Last week, when virtually nobody was looking, point guard Tony Parker signed a three-year contract extension.
That’s usually the way the Spurs do business.
But for a franchise that usually goes out of its way to avoid creating even a ripple in the pool, the Spurs have made loud splashes this summer. The first was hiring longtime European coach Ettore Messina as an assistant coach. That was just a warmup.
The addition of WNBA star Becky Hammon to the coaching staff is nothing less than a cannonball.
Hammon, who is retiring as a player at the end of this season, will become the first full-time female assistant coach in NBA history.
Lisa Boyer was a volunteer assistant coach for the Cavaliers under John Lucas during the 2001-02 season, but she did not sit on the bench during games or travel with the team.
Make no mistake. This is big, potentially a game-changer and another milestone for women in sports and as professionals in general. Hammon will have the same duties as the rest of the coaching staff; scouting, writing reports, game-planning and offering her opinions in coaching sessions.
“In some ways it is trailblazing,” Hammon said on a conference call Tuesday afternoon. “But so many other women have done so many great things. I’m just following in their path.”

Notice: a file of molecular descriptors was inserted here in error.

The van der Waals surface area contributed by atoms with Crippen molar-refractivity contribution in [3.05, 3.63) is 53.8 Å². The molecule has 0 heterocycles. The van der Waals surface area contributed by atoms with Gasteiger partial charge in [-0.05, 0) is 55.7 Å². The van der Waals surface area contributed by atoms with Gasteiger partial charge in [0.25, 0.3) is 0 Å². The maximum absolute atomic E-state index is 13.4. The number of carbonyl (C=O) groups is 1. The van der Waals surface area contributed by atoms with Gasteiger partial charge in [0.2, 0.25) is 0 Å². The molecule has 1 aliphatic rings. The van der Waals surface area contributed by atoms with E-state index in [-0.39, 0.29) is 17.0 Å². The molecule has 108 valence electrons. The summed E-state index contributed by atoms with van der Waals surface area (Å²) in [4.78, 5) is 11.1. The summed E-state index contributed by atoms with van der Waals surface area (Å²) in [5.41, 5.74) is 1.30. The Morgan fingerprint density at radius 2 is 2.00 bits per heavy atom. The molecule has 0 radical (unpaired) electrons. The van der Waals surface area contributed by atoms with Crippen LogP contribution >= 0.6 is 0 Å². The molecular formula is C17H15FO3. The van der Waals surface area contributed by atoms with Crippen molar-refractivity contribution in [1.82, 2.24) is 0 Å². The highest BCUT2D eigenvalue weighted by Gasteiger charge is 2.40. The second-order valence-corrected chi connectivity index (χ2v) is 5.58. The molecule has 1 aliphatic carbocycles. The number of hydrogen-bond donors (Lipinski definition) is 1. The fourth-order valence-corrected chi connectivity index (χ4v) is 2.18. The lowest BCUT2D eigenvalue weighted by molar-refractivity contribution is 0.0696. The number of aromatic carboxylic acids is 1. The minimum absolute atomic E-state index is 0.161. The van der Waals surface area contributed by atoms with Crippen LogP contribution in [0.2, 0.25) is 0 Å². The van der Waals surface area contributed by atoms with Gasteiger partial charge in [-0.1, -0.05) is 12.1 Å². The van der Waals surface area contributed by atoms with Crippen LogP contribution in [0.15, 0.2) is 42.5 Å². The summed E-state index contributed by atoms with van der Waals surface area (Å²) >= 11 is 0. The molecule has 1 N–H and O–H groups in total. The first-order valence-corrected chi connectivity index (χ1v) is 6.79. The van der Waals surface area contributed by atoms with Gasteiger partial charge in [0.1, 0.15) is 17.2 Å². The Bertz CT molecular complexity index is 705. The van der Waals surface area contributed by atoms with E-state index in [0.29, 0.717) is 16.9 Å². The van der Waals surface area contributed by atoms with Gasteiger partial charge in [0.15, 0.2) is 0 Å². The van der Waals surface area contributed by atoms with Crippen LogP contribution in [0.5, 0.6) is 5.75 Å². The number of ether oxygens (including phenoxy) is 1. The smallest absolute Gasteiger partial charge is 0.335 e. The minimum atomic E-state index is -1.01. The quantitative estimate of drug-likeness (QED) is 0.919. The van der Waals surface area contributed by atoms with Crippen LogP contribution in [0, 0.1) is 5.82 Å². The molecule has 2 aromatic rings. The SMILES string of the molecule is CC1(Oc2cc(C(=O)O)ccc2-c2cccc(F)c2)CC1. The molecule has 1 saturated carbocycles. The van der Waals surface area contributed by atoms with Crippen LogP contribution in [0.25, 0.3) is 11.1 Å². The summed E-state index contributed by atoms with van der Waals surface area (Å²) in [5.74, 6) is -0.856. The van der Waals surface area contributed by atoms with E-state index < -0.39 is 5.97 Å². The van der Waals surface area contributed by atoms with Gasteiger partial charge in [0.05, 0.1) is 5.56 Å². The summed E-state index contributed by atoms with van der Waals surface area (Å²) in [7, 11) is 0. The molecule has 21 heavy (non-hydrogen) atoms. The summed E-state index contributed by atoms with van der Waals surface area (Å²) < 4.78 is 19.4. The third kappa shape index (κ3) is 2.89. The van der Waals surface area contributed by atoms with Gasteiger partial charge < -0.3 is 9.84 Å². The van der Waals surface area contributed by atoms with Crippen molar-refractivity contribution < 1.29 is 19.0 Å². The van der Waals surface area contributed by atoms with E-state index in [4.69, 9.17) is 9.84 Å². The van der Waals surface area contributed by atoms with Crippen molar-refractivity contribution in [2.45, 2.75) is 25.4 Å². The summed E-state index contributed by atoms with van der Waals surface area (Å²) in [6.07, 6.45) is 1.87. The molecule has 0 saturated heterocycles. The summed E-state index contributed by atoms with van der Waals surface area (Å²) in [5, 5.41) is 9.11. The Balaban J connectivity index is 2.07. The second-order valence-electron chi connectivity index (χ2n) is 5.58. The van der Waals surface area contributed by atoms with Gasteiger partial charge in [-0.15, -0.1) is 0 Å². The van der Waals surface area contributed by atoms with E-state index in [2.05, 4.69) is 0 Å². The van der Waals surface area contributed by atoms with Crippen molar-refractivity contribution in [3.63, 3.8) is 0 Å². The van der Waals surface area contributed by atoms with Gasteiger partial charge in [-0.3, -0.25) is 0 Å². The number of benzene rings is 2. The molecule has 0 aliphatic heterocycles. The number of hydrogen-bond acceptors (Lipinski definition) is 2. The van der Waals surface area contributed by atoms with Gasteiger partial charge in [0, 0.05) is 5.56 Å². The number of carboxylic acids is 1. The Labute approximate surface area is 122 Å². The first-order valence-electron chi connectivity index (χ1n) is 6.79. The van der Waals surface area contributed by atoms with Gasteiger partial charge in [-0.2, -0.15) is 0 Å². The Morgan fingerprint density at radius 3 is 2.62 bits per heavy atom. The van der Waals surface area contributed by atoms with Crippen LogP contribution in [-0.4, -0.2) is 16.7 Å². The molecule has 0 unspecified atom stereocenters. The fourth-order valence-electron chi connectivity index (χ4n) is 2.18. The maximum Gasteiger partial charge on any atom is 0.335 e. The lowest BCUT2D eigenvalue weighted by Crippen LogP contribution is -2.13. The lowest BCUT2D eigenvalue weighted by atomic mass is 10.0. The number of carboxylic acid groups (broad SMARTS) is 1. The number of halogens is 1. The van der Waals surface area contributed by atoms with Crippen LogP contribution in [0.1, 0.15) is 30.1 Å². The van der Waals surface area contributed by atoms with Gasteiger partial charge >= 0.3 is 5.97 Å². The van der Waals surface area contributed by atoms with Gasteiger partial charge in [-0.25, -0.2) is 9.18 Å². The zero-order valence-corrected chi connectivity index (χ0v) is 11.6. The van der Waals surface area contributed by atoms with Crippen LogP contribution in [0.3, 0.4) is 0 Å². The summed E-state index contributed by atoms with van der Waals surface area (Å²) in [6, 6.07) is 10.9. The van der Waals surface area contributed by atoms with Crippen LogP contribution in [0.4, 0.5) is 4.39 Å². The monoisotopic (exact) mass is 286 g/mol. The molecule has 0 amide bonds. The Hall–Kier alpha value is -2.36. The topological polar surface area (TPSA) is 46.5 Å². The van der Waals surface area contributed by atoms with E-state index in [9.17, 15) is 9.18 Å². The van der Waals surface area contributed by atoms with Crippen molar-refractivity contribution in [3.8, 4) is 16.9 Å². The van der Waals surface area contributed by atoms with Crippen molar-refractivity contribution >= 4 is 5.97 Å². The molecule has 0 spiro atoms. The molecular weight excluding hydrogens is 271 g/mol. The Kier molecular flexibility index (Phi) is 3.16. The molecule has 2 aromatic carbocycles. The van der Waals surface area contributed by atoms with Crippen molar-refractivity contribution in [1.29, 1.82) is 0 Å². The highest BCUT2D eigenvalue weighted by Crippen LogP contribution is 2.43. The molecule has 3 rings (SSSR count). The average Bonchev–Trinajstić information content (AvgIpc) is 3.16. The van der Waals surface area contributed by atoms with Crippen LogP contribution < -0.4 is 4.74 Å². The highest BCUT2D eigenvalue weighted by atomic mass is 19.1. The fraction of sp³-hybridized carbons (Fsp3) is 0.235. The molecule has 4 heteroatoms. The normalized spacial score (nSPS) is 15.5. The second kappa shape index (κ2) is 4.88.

“I very much look forward to the addition of Becky Hammon to our staff,” Spurs head coach Gregg Popovich said in a statement from the team. “Having observed her working with our team this past season, I’m confident her basketball IQ, work ethic and interpersonal skills will be a great benefit to the Spurs.”
Hammon is a 16-year WNBA veteran and was voted one of the 15 all-time best players in league history. Ironically, an ACL injury that forced her to sit out last season may have opened the door to coaching. While in San Antonio rehabilitating during the offseason, Hammon asked Spurs general manager R.C. Buford and Popovich if she could attend practices and sit in on meetings. A connection was quickly established and both sides were on the road toward making history, though with no intention of grabbing the spotlight.
“Coach Pop made it clear to me I was being hired because of my basketball IQ and my qualifications,” Hammon said. ” ‘It just so happens you’re a woman.’ ”
It is, of course, the Spurs’ way to push at the envelope, leap outside the box of conventional thinking. They won their fifth NBA title in June with a roster consisting of 10 international players that came from eight different countries. Messina has spent more than a quarter century as perhaps the top coach in Europe and was widely regarded for years as one who could make the jump across the Atlantic to thrive in the NBA. It took the Spurs to actually make it happen.
Still, it is a quantum leap to make Hammon a woman at the highest level of the men’s game.
“People have always asked me if a woman could play in the NBA,” Hammon said. “I tell them no, because there is a difference. The men are too big, too strong. But when it comes to coaching, game-planning and scheming, there’s no reason that a woman can’t do anything a man can do.”
So could a woman one day become a head coach in the NBA?
“I think anything is possible,” Hammon said.